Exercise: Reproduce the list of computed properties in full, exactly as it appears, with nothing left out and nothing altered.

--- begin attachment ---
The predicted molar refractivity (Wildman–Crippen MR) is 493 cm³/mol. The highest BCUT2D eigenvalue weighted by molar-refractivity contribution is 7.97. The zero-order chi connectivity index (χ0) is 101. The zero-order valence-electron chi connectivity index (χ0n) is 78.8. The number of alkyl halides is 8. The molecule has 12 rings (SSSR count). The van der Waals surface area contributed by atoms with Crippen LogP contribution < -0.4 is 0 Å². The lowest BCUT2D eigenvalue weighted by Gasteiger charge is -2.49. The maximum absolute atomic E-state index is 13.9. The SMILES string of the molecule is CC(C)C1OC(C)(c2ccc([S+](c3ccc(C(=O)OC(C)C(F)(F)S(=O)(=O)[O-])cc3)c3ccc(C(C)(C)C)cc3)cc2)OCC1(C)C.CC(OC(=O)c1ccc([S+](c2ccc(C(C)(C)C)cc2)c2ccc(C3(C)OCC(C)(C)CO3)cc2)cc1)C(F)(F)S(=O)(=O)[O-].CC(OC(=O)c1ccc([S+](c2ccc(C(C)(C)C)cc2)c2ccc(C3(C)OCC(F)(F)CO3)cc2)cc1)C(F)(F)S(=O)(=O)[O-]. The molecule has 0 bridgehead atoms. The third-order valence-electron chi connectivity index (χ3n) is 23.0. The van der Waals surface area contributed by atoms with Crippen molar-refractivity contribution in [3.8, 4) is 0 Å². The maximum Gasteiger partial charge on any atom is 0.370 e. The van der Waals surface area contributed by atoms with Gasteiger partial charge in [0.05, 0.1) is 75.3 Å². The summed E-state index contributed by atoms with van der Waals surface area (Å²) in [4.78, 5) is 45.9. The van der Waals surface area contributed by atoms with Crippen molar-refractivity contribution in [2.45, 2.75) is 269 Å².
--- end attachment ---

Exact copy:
The predicted molar refractivity (Wildman–Crippen MR) is 493 cm³/mol. The highest BCUT2D eigenvalue weighted by molar-refractivity contribution is 7.97. The zero-order chi connectivity index (χ0) is 101. The zero-order valence-electron chi connectivity index (χ0n) is 78.8. The number of alkyl halides is 8. The molecule has 12 rings (SSSR count). The van der Waals surface area contributed by atoms with Crippen LogP contribution < -0.4 is 0 Å². The lowest BCUT2D eigenvalue weighted by Gasteiger charge is -2.49. The maximum absolute atomic E-state index is 13.9. The SMILES string of the molecule is CC(C)C1OC(C)(c2ccc([S+](c3ccc(C(=O)OC(C)C(F)(F)S(=O)(=O)[O-])cc3)c3ccc(C(C)(C)C)cc3)cc2)OCC1(C)C.CC(OC(=O)c1ccc([S+](c2ccc(C(C)(C)C)cc2)c2ccc(C3(C)OCC(C)(C)CO3)cc2)cc1)C(F)(F)S(=O)(=O)[O-].CC(OC(=O)c1ccc([S+](c2ccc(C(C)(C)C)cc2)c2ccc(C3(C)OCC(F)(F)CO3)cc2)cc1)C(F)(F)S(=O)(=O)[O-]. The molecule has 0 bridgehead atoms. The third-order valence-electron chi connectivity index (χ3n) is 23.0. The van der Waals surface area contributed by atoms with Crippen molar-refractivity contribution in [3.8, 4) is 0 Å². The maximum Gasteiger partial charge on any atom is 0.370 e. The van der Waals surface area contributed by atoms with Gasteiger partial charge in [0.05, 0.1) is 75.3 Å². The summed E-state index contributed by atoms with van der Waals surface area (Å²) in [4.78, 5) is 45.9. The van der Waals surface area contributed by atoms with Crippen molar-refractivity contribution in [2.45, 2.75) is 269 Å².